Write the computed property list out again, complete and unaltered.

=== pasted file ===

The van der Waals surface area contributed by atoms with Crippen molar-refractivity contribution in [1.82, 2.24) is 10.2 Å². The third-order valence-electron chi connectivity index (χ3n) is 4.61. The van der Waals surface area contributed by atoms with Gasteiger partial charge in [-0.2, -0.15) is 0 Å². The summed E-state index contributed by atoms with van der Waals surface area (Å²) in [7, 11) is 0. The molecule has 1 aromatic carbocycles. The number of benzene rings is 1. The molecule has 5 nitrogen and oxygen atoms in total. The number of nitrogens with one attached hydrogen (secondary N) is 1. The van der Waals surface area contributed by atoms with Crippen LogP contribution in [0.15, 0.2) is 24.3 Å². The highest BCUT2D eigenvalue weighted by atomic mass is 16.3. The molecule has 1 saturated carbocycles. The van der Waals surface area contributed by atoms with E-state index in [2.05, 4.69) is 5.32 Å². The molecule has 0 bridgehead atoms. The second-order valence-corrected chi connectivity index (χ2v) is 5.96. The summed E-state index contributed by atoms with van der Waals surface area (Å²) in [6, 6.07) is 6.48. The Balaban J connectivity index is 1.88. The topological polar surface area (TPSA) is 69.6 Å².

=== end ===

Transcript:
The van der Waals surface area contributed by atoms with Crippen molar-refractivity contribution in [1.82, 2.24) is 10.2 Å². The third-order valence-electron chi connectivity index (χ3n) is 4.61. The van der Waals surface area contributed by atoms with Gasteiger partial charge in [-0.2, -0.15) is 0 Å². The summed E-state index contributed by atoms with van der Waals surface area (Å²) in [7, 11) is 0. The molecule has 1 aromatic carbocycles. The number of benzene rings is 1. The molecule has 5 nitrogen and oxygen atoms in total. The number of nitrogens with one attached hydrogen (secondary N) is 1. The van der Waals surface area contributed by atoms with Crippen LogP contribution in [0.15, 0.2) is 24.3 Å². The highest BCUT2D eigenvalue weighted by atomic mass is 16.3. The molecule has 1 saturated carbocycles. The van der Waals surface area contributed by atoms with E-state index in [2.05, 4.69) is 5.32 Å². The molecule has 0 bridgehead atoms. The second-order valence-corrected chi connectivity index (χ2v) is 5.96. The summed E-state index contributed by atoms with van der Waals surface area (Å²) in [6, 6.07) is 6.48. The Balaban J connectivity index is 1.88. The topological polar surface area (TPSA) is 69.6 Å².